2009-02-02

Windows update error 0x8024402c

Well, like everybody else, this error has been driving me nuts. Plus it manifested itself in such a weird way I couldn't believe.

I already had that issue last week on a brand new Vista 64 install, and somehow, it appeared that resetting the LAN paramaters to default did the trick, and after a short hour struggle, I was able to apply the updates.

I was not so lucky with that old laptop of mine running XP, which was badly in need of critical updates, but that couldn't seem to download them. Well, actually, at first, it started to download the updates alright (got through about 8-10 of them) but then it failed! Tried every hint from the link above. None worked...

This is a job for... Is it a bird? Is it a plane? No, it's Wireshark!
OK, so Wireshark reveals that, despite everything Microsoft wants to make you believe, the issue is really with au.download.windowsupdate.com not being resolved. Of course, one has to wonder why an Irish based Windows has to pick up its updates from Australia, but hey, that's Microsoft for you.
Indeed, a few tests from the commandline show that au.download.microsoft.com is indeed not resolvable. OK, let's see what the DSL router (which can also do basic diagnostic checks) has to say about it... WTF? The DSL router sees no issue there:
Resolving au.download.windowsupdate.com ... 65.54.84.196
Reply from 65.54.84.196
Reply from 65.54.84.196
Reply from 65.54.84.196
Ping Host Successful
And this is where it gets really weird, as it appears that my Linux machines also cannot resolve the host... while the router can?!?! No way!

OK, by now I need to apply these updates badly, and therefore, yes, you got it, we're gonna edit the systems32/drivers/etc/hosts file of course and get done with it.
So here goes:
65.54.84.196 au.download.windowsupdate.com
and try downloading the updates again (with Wireshark still running in the background).
What the hell?!? No difference - We still get DNS requests for au.download.windowsupdate.com that don't seem to resolve. But how on earth is that possible with a triple checked hosts file?

The answer of course is that Microsoft deliberately screwed up their DNS resolution so that their update servers can NOT be overridden by the hosts file. Yeah, I can understand the logic of it, but how about relying on https and certificates instead, to check that the server is legit, rather than breaking down DNS. Talk about another half assed approach to security...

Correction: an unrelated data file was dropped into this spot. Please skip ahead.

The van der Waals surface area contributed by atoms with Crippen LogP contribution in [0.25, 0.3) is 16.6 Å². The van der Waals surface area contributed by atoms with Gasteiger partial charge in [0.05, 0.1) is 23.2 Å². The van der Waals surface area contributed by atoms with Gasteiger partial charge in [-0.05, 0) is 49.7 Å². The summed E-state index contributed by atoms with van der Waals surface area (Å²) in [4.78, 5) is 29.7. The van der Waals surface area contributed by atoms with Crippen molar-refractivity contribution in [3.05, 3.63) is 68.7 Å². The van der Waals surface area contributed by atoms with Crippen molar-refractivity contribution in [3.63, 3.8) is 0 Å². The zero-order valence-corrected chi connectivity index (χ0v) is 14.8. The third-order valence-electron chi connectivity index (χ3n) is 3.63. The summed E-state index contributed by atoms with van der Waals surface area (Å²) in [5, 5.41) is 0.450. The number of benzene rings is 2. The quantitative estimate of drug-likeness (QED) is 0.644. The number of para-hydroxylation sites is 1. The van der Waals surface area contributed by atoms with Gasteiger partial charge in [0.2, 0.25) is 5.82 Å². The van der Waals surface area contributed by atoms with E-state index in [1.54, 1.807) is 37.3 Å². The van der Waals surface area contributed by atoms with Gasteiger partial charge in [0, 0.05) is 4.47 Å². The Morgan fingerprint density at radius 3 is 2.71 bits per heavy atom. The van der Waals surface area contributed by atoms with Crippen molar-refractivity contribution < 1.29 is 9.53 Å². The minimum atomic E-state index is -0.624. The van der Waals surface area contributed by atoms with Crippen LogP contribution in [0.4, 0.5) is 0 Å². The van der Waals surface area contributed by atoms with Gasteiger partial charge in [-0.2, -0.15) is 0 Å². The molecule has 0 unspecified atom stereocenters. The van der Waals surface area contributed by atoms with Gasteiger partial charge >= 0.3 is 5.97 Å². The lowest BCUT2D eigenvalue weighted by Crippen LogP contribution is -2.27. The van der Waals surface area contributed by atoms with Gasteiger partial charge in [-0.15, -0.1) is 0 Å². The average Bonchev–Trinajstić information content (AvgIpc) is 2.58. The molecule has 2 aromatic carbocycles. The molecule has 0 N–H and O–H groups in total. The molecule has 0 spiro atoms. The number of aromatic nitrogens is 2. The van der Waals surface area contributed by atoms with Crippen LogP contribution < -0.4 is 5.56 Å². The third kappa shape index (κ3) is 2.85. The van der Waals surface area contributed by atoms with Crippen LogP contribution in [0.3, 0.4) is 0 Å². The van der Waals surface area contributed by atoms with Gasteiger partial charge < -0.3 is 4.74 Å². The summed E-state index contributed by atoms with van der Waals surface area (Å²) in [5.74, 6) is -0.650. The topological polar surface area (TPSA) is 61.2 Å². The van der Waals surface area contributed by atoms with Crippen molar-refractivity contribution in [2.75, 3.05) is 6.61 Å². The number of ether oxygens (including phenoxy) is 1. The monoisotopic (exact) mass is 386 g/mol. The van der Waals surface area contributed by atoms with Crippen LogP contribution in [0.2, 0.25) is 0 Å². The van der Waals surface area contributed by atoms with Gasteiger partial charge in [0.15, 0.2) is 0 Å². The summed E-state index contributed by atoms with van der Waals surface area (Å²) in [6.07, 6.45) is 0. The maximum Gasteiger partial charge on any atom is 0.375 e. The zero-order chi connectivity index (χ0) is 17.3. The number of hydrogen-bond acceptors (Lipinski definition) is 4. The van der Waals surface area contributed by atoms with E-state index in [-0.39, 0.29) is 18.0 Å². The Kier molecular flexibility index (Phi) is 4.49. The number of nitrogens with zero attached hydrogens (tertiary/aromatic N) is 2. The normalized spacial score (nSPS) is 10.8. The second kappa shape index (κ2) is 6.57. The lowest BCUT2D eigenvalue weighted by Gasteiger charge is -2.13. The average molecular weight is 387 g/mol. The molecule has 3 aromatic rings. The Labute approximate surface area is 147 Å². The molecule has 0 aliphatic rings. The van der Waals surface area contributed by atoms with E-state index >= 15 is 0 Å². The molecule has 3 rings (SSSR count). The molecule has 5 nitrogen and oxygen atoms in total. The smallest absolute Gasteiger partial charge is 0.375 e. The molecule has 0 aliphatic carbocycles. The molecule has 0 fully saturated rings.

Well, that will teach me to try to work around a problem rather than solve it, because with no DNS override, I'm back to square one. And I'm not really willing to install my own DNS server just to work around this problem either.

Now, further use of nslookup with various Irish DNS seem to indicate that they ALL have the same issue??? Is someone out there to get me or what, because none of this makes any sense!

At this stage, instead of banging your head against the wall, you gotta try to apply logic. If all of the Irish DNSs were failing to resolve the Windows Update servers, you'd probably get people armed with pitchforks on the streets within minutes, so I must be doing something wrong.
A quick change of NS lookup tool actually confirms it (DON'T USE NSLOOKUP ANY MORE STUPID!). dig quickly shows that it's only the DNS that I was using (Eircom's 159.134.237.6 & 159.134.248.17 - never trust the incumbant!) can't resolve the bloody server, while my own ISP's DNS can.

A quick change of DNS servers on the DSL router, a full reboot (ipconfig /release + /renew would probably have done the trick, but with M$, you can never be too sure), and Windows Update is happy again.

Good thing I didn't have anything better to do this morning. And just to sum up the lessons for today:
- 0x8024402c happens if Windows cannot resolve the IP of the download servers
- Windows update CAN switch download servers on the fly while downloading (!)
- Use Wireshark to find out which download servers Windows Update is trying to use
- Windows name resolution is screwed so that it will always try to use DNS and not the hosts file for the download servers
- Don't trust what your DSL router tells you about Name Resolution - it might not be using the configured DNS servers!
- DON'T USE NSLOOKUP ANY MORE! Use dig instead.
- Screw Eircom!

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